The court held that Brekka had been authorized to use the computer and had been entitled to access the documents and therefore could not be charged of exceeding his access rights.
The district court upheld Nosal's second motion to dismiss the CFAA charges, after the Brekka ruling. The government filed an appeal following that decision. Kozinski last week offered the same rational used in the Brekka case to dismiss the government's appeal.
The CFAA, he wrote, applies primarily to unauthorized access involving external hackers. The definition of "exceeds authorized access" under the CFAA applies mainly to people who have no authorized access to the computer at all. The term would also apply to insiders who might have legitimate access to a system but not to specific information or files on the system Applying the language in the CFAA any other way would turn it into a "sweeping Internet-policing mandate," he wrote.
"Consider the typical corporate policy that computers can be used only for business purposes. What exactly is a 'nonbusiness purpose'?" he wrote. "If you use the computer to check the weather report for a business trip? For the company softball game? For your vacation to Hawaii? And if minor personal uses are tolerated, how can an employee be on notice of what constitutes a violation sufficient to trigger criminal liability?"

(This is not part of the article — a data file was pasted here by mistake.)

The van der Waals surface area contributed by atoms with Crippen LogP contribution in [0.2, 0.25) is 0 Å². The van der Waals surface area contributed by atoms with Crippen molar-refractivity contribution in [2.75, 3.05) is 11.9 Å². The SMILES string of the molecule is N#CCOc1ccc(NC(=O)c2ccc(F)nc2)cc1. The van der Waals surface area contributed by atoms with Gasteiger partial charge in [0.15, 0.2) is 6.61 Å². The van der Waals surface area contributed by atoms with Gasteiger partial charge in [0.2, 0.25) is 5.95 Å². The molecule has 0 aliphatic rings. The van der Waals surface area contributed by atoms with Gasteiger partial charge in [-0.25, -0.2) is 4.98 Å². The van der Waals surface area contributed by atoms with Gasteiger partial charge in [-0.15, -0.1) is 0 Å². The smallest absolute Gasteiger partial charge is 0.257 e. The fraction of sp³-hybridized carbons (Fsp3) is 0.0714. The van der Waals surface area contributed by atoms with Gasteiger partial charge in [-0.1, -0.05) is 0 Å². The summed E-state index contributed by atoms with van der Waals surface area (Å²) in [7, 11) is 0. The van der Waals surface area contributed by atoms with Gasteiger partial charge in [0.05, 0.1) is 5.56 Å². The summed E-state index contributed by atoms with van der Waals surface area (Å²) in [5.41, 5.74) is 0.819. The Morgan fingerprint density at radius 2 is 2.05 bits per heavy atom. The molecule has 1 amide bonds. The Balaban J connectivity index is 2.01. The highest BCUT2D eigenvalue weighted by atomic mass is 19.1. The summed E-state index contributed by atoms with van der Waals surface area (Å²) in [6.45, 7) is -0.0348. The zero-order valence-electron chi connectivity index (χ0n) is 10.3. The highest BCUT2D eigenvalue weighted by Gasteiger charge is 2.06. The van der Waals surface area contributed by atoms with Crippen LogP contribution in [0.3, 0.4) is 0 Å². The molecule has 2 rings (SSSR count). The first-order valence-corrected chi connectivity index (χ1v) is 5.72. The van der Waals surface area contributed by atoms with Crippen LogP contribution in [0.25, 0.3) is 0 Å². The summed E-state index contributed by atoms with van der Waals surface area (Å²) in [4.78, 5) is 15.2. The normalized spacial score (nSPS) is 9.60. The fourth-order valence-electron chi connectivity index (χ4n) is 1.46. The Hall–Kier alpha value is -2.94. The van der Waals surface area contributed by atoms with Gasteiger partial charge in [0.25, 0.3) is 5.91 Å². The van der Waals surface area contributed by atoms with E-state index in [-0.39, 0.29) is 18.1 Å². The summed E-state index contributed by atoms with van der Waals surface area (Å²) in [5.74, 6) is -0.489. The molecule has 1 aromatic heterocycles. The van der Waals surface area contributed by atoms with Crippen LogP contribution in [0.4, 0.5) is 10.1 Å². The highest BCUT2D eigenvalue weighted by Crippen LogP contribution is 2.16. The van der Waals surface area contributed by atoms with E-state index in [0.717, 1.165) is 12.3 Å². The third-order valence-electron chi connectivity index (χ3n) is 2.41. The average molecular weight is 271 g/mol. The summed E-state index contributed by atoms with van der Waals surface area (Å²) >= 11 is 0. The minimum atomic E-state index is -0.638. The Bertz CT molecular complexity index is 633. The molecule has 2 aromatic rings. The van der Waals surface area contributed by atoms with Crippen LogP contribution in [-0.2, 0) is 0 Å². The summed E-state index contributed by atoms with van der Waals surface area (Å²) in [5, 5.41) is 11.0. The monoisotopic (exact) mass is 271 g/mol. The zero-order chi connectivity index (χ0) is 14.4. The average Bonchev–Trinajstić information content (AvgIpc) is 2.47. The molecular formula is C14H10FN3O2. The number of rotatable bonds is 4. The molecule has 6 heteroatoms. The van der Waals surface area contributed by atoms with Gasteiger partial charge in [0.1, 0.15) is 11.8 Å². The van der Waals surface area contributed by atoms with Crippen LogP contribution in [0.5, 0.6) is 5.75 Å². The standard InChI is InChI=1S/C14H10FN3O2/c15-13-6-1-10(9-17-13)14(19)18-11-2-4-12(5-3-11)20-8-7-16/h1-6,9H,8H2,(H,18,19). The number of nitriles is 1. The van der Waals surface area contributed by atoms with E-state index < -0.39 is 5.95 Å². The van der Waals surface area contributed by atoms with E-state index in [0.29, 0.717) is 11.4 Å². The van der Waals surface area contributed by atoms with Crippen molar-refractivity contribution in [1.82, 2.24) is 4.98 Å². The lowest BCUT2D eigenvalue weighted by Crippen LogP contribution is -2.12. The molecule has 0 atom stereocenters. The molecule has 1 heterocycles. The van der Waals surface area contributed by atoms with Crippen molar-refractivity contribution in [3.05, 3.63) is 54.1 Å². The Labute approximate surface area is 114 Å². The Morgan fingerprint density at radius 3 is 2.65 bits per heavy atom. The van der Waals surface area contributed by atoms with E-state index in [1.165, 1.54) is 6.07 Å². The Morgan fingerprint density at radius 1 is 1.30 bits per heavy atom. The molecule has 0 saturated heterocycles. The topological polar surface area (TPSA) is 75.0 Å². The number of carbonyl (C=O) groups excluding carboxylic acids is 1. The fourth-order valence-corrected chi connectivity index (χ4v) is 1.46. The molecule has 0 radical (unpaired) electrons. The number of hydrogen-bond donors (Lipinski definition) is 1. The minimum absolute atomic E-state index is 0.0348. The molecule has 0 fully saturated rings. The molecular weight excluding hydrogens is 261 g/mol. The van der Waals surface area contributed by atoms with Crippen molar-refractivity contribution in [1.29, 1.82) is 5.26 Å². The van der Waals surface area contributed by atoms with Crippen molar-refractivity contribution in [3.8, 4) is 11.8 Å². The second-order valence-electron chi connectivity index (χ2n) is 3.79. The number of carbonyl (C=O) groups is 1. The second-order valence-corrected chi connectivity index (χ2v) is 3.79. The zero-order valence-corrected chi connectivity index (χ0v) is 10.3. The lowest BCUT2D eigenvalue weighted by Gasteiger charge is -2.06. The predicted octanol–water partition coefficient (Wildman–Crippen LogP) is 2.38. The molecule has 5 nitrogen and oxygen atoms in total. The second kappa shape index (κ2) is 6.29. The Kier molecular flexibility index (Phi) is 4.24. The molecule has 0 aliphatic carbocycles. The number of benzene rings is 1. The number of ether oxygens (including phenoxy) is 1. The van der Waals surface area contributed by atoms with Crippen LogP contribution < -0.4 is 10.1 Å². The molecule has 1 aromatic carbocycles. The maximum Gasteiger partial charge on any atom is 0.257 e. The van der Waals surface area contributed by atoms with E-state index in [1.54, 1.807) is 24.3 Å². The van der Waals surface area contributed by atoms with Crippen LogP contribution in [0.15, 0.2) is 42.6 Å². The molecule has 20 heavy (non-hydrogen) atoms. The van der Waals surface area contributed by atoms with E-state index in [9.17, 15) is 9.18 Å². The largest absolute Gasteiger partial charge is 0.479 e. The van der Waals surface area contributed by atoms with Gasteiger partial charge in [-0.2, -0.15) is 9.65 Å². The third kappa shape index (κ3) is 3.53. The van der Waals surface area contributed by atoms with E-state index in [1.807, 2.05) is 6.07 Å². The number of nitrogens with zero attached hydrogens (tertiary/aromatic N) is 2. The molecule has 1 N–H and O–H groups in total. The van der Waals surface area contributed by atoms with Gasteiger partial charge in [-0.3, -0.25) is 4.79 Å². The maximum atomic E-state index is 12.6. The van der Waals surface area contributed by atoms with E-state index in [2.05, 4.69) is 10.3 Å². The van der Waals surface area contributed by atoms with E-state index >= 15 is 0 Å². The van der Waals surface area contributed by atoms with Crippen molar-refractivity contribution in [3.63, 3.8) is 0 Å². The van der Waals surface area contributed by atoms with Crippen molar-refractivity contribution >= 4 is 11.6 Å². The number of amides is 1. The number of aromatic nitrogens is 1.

Kozinski acknowledged that other appellate courts have applied the CFAA more broadly to apply to violations of corporate computer use restrictions or violations of a "duty of loyality". In his opinion, Koznski said he was not persuaded by the decisions of the other courts and insisted that the term "exceeds authorized access" was meant to be applied in a very narrow and specific context.
"Basing criminal liability on violations of private computer use polices can transform whole categories of otherwise innocuous behavior into federal crimes simply because a computer is involved," he said. "Employees who call family members from their work phones will become criminals if they send an email instead.".
In a dissenting opinion, Circuit Judges Barry Silverman and Richard Tallman wrote that the majority had taken a clearly written federal statute and parsed it in a manner that distorts the original intent.
"This is not an esoteric concept," Silverman wrote. "A bank teller is entitled to access a bank's money for legitimate banking purposes, but not to take the bank's money for himself." Similarly, while a new car buyer might be entitled to test drive a new car, he would "exceed his authority" to take the car to Mexico. "No other circuit that has considered this statute finds the problems that the majority does," he wrote.
Jaikumar Vijayan covers data security and privacy issues, financial services security and e-voting for Computerworld. Follow Jaikumar on Twitter at @jaivijayan or subscribe to Jaikumar's RSS feed. His e-mail address is [email protected].